If you’re looking for an inexpensive 2:1 to run Linux I would highly recommend the Yoga 710, 11.6″. I found an open box deal from BestBuy at $350 and eBay has plenty of them running form $300-400. For that price you get a solidly built fanless 2:1 laptop, with 4 cores, 4GB Ram and 128GB SSD.
If you go the Ubuntu route like me, don’t waste your time trying to install 16.10. According to the interwebs it’s possible but I didn’t have any luck. 17.04 however, installed without a hitch. I replaced the pre-installed Windows 10 image and now have nicely portable (2.3 lbs) laptop to cart around the house and yard for basic computing and light development.
One hint though: learn about the Novo Button before starting any OS modification. As far as I can tell easy access to the BIOS assumes restarting from that Windows 10 option. No combination of ALT, DEL or function keys will trigger the BIOS at boot. On the 710 the NOVO button is paper clip actuated and sits between the power and HDMI slot on the right side of the chassis. This seems to be a Lenovo thing, that’s not easily discoverable, but pretty handy once you realize it’s there.
I’ve got a handful of Ubuntu VPS’s on DigitalOcean. This is all part of my effort to teach myself how to admin and eventually develop for that OS. So far I’ve got a WordPress site (this one), a node box and an ELK box to monitor them.
When I’m working at home in my office I’m running Windows 10. When I’m camped in front of the TV with my wife, I’m on a Chromebook with Crouton and Ubuntu. The first thing I notice is that the workflow between the two is quite different. Putty and FileZilla on the one, straight Bash on the other.
I’m not ready (nor will I likely ever be) ready to switch to Linux for everything so I’m going to try to get the to environments to feel the same.
If you’re a Windows guy like me, but interacting with Linux machines, you probably started with PUTTY to generate ssh keys and are using it for secure shell. Another option is now Bash on Ubuntu for Windows (aka the Windows Subsystem for Linux), which I’ve just started to play with.
The nice thing about it is that it’s, well…, Linux. Everything (I’m sure not everything but you get the point) just works the same. No need to SSH to a remote machine just to start running some Bash scripts. No PAgent. No PUTTY. Just pop open Bash right on your Windows box and away you go.
Converting and Sharing PuttyGen SSH Keys with the Linux Environment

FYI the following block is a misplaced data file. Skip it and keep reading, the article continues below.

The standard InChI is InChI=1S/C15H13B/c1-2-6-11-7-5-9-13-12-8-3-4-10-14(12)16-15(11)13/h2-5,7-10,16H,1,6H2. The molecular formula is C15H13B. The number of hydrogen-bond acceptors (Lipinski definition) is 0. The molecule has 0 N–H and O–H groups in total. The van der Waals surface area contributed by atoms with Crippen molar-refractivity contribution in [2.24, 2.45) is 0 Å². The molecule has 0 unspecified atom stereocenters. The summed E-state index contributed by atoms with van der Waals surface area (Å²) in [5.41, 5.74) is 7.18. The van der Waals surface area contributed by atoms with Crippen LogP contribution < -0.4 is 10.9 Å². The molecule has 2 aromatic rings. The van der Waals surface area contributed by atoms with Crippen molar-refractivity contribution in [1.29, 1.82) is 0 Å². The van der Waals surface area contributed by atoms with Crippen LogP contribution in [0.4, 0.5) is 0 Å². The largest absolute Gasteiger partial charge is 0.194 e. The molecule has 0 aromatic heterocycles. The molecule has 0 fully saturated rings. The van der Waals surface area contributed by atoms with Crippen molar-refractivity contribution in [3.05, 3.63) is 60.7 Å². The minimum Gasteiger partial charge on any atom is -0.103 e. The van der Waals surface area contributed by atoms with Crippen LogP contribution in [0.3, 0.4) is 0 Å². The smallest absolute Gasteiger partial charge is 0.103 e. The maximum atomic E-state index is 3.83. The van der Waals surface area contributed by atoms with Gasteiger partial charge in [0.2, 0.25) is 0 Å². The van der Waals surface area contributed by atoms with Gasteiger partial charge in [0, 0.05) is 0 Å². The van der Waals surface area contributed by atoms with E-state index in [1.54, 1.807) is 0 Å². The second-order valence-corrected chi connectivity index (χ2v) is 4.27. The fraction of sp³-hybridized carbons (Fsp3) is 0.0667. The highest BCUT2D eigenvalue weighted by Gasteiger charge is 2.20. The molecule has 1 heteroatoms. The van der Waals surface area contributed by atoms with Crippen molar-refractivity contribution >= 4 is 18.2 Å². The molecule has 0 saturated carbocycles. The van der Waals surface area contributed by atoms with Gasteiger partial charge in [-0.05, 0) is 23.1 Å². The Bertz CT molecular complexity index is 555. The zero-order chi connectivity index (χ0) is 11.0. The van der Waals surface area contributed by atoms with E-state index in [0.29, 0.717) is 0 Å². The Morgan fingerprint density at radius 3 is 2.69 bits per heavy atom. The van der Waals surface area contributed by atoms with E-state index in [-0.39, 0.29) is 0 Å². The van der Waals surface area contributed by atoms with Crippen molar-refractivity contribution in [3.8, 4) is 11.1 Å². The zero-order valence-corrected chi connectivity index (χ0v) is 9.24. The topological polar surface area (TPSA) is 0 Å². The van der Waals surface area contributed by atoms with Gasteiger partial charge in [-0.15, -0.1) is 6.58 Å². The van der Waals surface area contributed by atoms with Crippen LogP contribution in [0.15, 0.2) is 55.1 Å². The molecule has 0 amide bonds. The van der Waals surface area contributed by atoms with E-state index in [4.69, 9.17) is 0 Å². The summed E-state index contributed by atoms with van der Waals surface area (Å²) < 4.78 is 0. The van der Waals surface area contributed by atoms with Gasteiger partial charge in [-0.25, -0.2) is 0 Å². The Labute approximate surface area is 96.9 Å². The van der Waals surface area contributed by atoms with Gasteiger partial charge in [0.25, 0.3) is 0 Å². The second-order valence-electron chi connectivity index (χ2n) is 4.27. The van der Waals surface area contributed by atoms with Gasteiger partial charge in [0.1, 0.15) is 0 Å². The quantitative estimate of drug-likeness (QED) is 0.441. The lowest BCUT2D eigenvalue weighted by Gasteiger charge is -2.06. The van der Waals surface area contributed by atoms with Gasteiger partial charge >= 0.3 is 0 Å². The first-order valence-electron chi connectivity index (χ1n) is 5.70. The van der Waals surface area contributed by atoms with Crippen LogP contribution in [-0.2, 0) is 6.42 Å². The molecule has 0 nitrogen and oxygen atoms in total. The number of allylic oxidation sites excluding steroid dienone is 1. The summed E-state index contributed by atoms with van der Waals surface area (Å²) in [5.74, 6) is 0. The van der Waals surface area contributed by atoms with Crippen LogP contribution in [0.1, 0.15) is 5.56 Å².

Since I’ve already got a private key for my Windows box, and don’t really want a new one for the Linux environment, it’s also possible to share the same key between environments.
So thus far I’m running an Ubuntu desktop on a Chromebook (mostly to play around with VSCode and dotnetcore) and this here Linux VPS running wordpress. Now I’m not a 100% *nix noob but pretty close. The last time I really interacted with a Unix system in a meaningful way was college (SCO and Irix).
My first observation is that 25 years of living in a Microsoft world has made forget how to run a computer from the command line. It is amazing when you think about it how much Windows tooling allows you to do without needing the command line.
Since Visual C++ 4 or so, projects were less and less about config/make files and more about settings dialogs (which generated config/make files). Now in VS.NET 2017, if there isn’t a checkbox for it, you probably don’t need it. A nice thing about that is it allows you to focus on the problem domain. The downside is I seem to have forgotten a lot about the actual toolchain.
There was a time when I could troubleshoot a build problem by quickly examining a make file or preprocessor output. Or run a complex system build from a batch script. Now I wouldn’t know how to invoke the c# compiler without at least a few minutes on google.
VSCode is a radical shift from the approach of Visual Studio. The IDE looks to be going back to being a code editor and debugger. You can’t make good use of it without the CLI. Configuration is all file, not GUI, based. In short you need to be much closer to the toolchain.
I’m not quite sure how I feel about it yet. Nostalgically it feels somewhat more pure and powerful. The first thing I notice I miss is the discoverability that GUI based configuration brings.
Setting up even a fairly simple set of projects in VSCode for the first time entails a lot of documentation reading. Not a bad thing. But also I’m not quite sure if it’s 100% good.
Are software engineers better off being fully immersed in the tooling or insulated from it?
I suppose it’s about time to finally really, really (no really I mean it this time) learn Linux.
I’ve installed Linux multiple times over the years. I’ve compiled the kernel. Configured X windows by hand. Run unity, kde and gnome desktops. I’ve never actually done anything useful with Linux though. I install it, screw around with it a bit, and then go back to Windows which has been my bread and butter since it was actually just DOS.
Now even Microsoft loves Linux, and platform agnostic may actually be a reality. So here’s my wordpress site. Running on Linux. Running on a VPS.